DR. OZ: Feeling tired? Try this
Hang on to your coffee mugs, North Americans. You lost 191 million hours of sleep on March 9, the first workday of Daylight Savings Time.
Every year when clocks across the U.S. and Canada "spring forward," most of you are left longing for more -- and better -- ZZZs. Quality sleep can make you look years younger and feel less grumpy, and protect you against weight gain, depression, heart disease and diabetes. Plus, new research suggests that good sleep can help prevent brittle bones and serious digestive-system problems.
Unfortunately, a whopping 50 million to 70 million of you don't get enough deep, refreshing sleep. You're up late working, tweeting, watching "The Tonight Show," opening a box of Girl Scout cookies ... and, often, doing all that at the same time.
As a result, your body clock gets discombobulated, and that makes levels of the stress hormone cortisol and the feed-me hormone ghrelin rise; production of blood-sugar-controlling insulin gets messed up. As a result, you gain weight and may see your blood pressure and blood sugar rise. You become more vulnerable to infections because your immune system takes a hit too.
One new study from Oregon Health and Science University suggests that the systems that erode and then rebuild your bones get thrown out of whack, so there's more tearing down and less reconstruction. And recent research from Massachusetts General Hospital and Rush University Medical Center has found that getting less than five to six hours of shut-eye on a regular basis increases risk for flare-ups of ulcerative colitis and Crohn's disease.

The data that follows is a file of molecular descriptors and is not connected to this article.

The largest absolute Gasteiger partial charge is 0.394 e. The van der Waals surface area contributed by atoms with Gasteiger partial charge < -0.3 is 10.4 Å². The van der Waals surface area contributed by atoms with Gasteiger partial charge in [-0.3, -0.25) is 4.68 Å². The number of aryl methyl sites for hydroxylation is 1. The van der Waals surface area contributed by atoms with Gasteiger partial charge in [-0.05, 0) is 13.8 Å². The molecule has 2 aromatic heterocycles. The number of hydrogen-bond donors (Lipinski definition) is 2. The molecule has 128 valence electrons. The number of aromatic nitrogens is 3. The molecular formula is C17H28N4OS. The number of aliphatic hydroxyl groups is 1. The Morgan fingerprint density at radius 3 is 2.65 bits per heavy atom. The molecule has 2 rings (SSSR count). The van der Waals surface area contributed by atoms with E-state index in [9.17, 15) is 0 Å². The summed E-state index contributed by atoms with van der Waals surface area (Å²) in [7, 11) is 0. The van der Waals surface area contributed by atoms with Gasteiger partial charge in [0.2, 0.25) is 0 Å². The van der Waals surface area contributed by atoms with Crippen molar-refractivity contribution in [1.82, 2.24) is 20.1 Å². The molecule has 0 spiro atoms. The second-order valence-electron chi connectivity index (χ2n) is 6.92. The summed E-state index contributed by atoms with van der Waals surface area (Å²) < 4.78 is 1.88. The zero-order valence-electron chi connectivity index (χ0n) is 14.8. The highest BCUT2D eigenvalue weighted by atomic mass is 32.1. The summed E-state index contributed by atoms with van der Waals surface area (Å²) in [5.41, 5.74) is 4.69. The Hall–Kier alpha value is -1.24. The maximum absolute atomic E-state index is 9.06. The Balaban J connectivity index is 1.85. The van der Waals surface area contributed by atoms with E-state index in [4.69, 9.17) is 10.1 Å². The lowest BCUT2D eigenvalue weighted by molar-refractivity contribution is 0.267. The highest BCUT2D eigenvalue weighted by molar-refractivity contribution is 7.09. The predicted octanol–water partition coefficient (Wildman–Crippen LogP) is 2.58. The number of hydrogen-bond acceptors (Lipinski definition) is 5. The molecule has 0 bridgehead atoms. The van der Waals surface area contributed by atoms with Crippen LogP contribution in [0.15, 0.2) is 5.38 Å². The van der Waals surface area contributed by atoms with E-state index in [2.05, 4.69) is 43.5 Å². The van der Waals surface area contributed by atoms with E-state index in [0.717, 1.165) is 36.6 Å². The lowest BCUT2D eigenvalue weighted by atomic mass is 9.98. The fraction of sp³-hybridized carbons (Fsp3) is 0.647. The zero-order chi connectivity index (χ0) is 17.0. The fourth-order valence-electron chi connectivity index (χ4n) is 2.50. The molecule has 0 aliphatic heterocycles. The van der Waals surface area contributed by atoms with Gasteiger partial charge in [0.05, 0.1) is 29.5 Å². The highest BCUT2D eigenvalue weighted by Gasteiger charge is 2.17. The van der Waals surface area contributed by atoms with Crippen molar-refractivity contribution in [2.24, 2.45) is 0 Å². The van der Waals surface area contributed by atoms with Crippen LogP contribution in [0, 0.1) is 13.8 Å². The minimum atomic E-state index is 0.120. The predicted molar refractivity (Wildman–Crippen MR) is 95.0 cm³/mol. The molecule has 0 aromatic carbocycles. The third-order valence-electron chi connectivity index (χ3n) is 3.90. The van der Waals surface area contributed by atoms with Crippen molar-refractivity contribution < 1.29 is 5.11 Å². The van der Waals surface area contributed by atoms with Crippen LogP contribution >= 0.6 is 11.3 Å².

Sometimes it's wise to start your quest for better sleep at your doctor's office. Make an appointment if you have severe or long-standing insomnia or signs of obstructive sleep apnea (like extreme daytime tiredness or a partner's report that you snort and gasp for breath at night). Otherwise, try these better-sleep strategies:
Clean up your sleep routine. Good sleep hygiene tells your mind and body that it's time to sleep. We recommend: no coffee within three hours and no exercise within two hours of bedtime. Keep your bedroom cool and dark at night. No TV, computers or smartphone before bed (the blue light resets your brain to morning time!). And, of course, make time for intimacy.
Skip the nightcap. A drink at bedtime can help you fall asleep faster, but as your body processes it, your restorative stages of sleep are dinged. You'll feel drowsier in the morning, and a study from Australia's University of Melbourne suggests that you may have trouble with memory and sharp thinking, too.
Kick pets off your bed. A new Mayo Clinic study reported that 1-in-10 pet owners had their sleep disturbed by their animals. Cats and dogs snored, whimpered, wandered and begged to go outside. If possible, have them sleep in their own cage or space, and if they keep you up, keep them out of the bedroom.
Eat healthy fats. Say "yes" to fish, like salmon, wild trout and sardines, or take 900 mg of algal-based DHA daily. They're all rich in omega-3 fatty acids, which is key for brain function. In one British study, getting plenty of these beneficial fats every day was associated with longer, deeper sleep. It could be because omega-3 levels are linked with healthy levels of the sleep-regulating hormone melatonin.
Take a power nap. In a new French study, stress hormone levels rose and a protein associated with strong immunity fell in sleep-deprived people. But those who caught a 30-minute catnap found that immune functions were restored and stress hormone levels returned to normal. Nap early (before 5 p.m.) so your bonus snoozing doesn't interfere with nightly sleep.
Still not sleeping? Try CBT-I. That's short for "cognitive behavioral therapy for insomnia," a short course of therapy aimed at retraining your mind and body for great sleep. Studies show that it works better than a sleeping pill. Find a CBT-I therapist through the websites of the American Board of Sleep Medicine or the Society for Behavioral Sleep Medicine.
Mehmet Oz, M.D. is host of "The Dr. Oz Show," and Mike Roizen, M.D. is Chief Wellness Officer and Chair of Wellness Institute at Cleveland Clinic. To live your healthiest, tune into "The Dr. Oz Show" or visit www.sharecare.com. (c) 2015 Michael Roizen, M.D. and Mehmet Oz, M.D.Distributed by King Features Syndicate, Inc.